Alabama Still Hasn’t Lifted Its Yoga Ban

Looks suspicious to Alabama (image: Karen Arnold, public domain)

As I mentioned last year, yoga has been forbidden in Alabama public schools (K-12) since 1993 because the State Board of Education thinks doing yoga can turn you into a Hindu, and no, I am not exaggerating about this. SeeAlabama May Lift Yoga Ban; Law Would Remain Stupid” (Mar. 10, 2020) (explaining why I am not exaggerating about this). To my knowledge, and everyone else’s, there is no evidence that doing yoga will cause someone’s religious beliefs to change involuntarily, and maybe more to the point, a state government has no business worrying about whether it could. (In fact, as I recall, there’s some amendment or other to the Constitution that prohibits the government from taking the position that one religion is better or worse than another. It’s one of those near the beginning, I’m pretty sure.) And yet for almost 30 years now, Alabama has had this anti-Hindu, I mean anti-yoga rule.

In 2019, Rep. Jeremy Gray sponsored a bill that would have amended (but not eliminated) the rule, lifting the state ban on yoga “poses, exercises, and stretching techniques.” Not all poses, mind you, only those that involve “sitting, standing, reclining, twisting, and balancing,” and maybe some of you know poses that don’t involve at least one of those things, but it seems doubtful to me. Even under the amended rule, any aspect of yoga that seems too … well, foreign, would still have been banned: all poses, exercises, and stretching techniques would be required to have “exclusively English descriptive names”; you couldn’t use the word “namaste”; and absolutely no “chanting.” So consider for a moment how dumb the existing rule must be if this much more sensible, enlightened version would still be dumb.

Well, that existing rule is still in effect, because Gray’s bill did not pass last year (it didn’t get a vote in the state senate because of COVID-19), and sources reported last week that it has now failed to pass for a second time.

HB 246 did pass the Alabama House by an impressive (considering that it’s Alabama) 73 to 25 vote, but the Senate Judiciary Committee deadlocked on the measure, so it failed to reach the Senate floor. And if you still think I was exaggerating about the concerns that yoga will turn people into Hindus, even though I said I wasn’t exaggerating, here’s some testimony by one of the bill’s opponents:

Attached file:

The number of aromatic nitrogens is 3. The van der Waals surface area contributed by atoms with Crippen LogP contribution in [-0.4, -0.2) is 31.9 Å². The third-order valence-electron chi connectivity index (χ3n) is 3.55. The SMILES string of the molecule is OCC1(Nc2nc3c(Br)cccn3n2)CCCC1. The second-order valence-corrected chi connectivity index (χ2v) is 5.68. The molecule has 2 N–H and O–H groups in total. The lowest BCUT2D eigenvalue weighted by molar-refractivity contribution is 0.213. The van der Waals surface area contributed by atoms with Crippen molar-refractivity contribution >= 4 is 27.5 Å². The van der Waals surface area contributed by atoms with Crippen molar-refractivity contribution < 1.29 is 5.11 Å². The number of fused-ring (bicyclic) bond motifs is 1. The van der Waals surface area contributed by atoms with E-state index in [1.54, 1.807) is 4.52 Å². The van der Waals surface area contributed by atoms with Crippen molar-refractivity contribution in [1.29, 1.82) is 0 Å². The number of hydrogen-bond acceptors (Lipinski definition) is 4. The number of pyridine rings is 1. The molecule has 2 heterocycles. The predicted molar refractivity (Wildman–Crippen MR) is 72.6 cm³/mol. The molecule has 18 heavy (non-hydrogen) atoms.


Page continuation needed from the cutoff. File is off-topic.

“Yoga is a very big part of practicing Hindu religion,” said Becky Gerritson, a longtime conservative activist based out of Wetumpka. “If this bill passes, then instructors will be able to come into classrooms as young as kindergarten and bring these children through guided imagery, which is a spiritual exercise, and it’s outside their parents’ view, and we just believe that this is not appropriate.”

Brian Lyman, “Alabama Senate committee deadlocks on bill to lift K-12 yoga ban,” Montgomery Advertiser (Mar. 31, 2021).

By “spiritual exercise,” of course, she means “non-Christian spiritual exercise,” as you can tell by the fact that her second sentence really has no discernible meaning otherwise. (That is, unless you think Becky is just concerned about separation of church and state. Then she might just be saying that a “spiritual exercise” of any kind doesn’t belong in a public school. But if that’s what Becky was concerned about, she wouldn’t have had any reason to bring up the Hindu religion specifically. So let us terminate this thought experiment.) “Guided imagery” is banned by the same rule, which applies to “any techniques that involve the induction of hypnotic states, guided imagery, meditation[,] or yoga.” These all seem to be roughly equivalent to the Alabama State Board of Education, and are all aspects of its general concern that such “dissociative mental states” might put children at risk of being infiltrated by “the mystical traditions of the East.” (Yes, that’s what it says.)

Rep. Gray has pointed out that his own experience suggests the Beckys of Alabama are wrong, because he has been able to resist the diabolical influence of those Eastern mystical traditions for a decade. “I’ve been doing yoga probably for 10 years now,” he told the Advertiser. “I’ve taught classes for five years, and I can tell you I still go to a Baptist church every Sunday.” He also pointed out that yoga is common in Alabama outside of the K-12 ban zone, and yet it doesn’t seem to have the effect claimed. “Athletes do it at Alabama and Auburn Universities,” he said. (The former actually sells yoga mats, in fact, apparently heedless of the potential risks.) “People do it at Methodist churches.” And if “[s]o many people do yoga” in Alabama, Gray reasoned, then if the Beckys are right, “why is Christianity the dominant religion in Alabama?”

Maybe more to the point, why are there virtually no Hindus there? According to the Pew Research Center, the religious composition of Alabama’s adult population is 86% Christian, 12% unaffiliated, and 1% all non-Christian faiths combined. (One percent apparently didn’t know how to answer the question.) So as Gray is suggesting, if yoga is the gateway for these sneaky Eastern mystical traditions, it seems like they need a better strategy.

According to the report, two senators were absent when the vote was taken, so the bill may (or may not) pass in another vote when they are present. As noted above, the amended rule would still be dumb, but it would be some amount less dumb than it currently is (though I think just as unconstitutional). Whether that amount will be measurable is hard to say.